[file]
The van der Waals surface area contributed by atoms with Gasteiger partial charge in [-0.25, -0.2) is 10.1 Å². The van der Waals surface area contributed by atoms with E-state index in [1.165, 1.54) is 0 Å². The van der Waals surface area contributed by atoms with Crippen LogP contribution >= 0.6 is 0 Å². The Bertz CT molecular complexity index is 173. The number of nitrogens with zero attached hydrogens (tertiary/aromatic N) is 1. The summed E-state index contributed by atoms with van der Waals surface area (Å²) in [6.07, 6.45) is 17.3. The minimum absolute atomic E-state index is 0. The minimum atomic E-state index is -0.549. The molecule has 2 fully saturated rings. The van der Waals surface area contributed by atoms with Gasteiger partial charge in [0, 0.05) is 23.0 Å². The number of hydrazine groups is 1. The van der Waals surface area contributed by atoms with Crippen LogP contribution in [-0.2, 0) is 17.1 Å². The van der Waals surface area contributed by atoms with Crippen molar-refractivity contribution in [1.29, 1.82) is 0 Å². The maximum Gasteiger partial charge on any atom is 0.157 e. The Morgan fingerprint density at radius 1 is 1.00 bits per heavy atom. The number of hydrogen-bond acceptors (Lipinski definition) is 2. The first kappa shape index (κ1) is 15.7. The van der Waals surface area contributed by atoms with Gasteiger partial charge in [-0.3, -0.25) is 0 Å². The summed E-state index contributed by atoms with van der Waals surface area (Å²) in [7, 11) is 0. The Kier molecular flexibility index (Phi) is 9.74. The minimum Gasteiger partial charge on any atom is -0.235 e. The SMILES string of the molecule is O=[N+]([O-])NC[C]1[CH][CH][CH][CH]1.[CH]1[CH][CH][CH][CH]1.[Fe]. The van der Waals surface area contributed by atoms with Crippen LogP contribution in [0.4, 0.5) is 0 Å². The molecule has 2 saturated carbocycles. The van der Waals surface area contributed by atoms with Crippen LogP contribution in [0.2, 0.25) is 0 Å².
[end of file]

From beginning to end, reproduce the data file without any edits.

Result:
The van der Waals surface area contributed by atoms with Gasteiger partial charge in [-0.25, -0.2) is 10.1 Å². The van der Waals surface area contributed by atoms with E-state index in [1.165, 1.54) is 0 Å². The van der Waals surface area contributed by atoms with Crippen LogP contribution >= 0.6 is 0 Å². The Bertz CT molecular complexity index is 173. The number of nitrogens with zero attached hydrogens (tertiary/aromatic N) is 1. The summed E-state index contributed by atoms with van der Waals surface area (Å²) in [6.07, 6.45) is 17.3. The minimum absolute atomic E-state index is 0. The minimum atomic E-state index is -0.549. The molecule has 2 fully saturated rings. The van der Waals surface area contributed by atoms with Gasteiger partial charge in [0, 0.05) is 23.0 Å². The number of hydrazine groups is 1. The van der Waals surface area contributed by atoms with Crippen LogP contribution in [-0.2, 0) is 17.1 Å². The van der Waals surface area contributed by atoms with Crippen molar-refractivity contribution in [1.29, 1.82) is 0 Å². The maximum Gasteiger partial charge on any atom is 0.157 e. The Morgan fingerprint density at radius 1 is 1.00 bits per heavy atom. The number of hydrogen-bond acceptors (Lipinski definition) is 2. The first kappa shape index (κ1) is 15.7. The van der Waals surface area contributed by atoms with Gasteiger partial charge in [-0.3, -0.25) is 0 Å². The summed E-state index contributed by atoms with van der Waals surface area (Å²) in [7, 11) is 0. The Kier molecular flexibility index (Phi) is 9.74. The minimum Gasteiger partial charge on any atom is -0.235 e. The SMILES string of the molecule is O=[N+]([O-])NC[C]1[CH][CH][CH][CH]1.[CH]1[CH][CH][CH][CH]1.[Fe]. The van der Waals surface area contributed by atoms with Crippen LogP contribution in [0.4, 0.5) is 0 Å². The molecule has 2 saturated carbocycles. The van der Waals surface area contributed by atoms with Crippen LogP contribution in [0.2, 0.25) is 0 Å².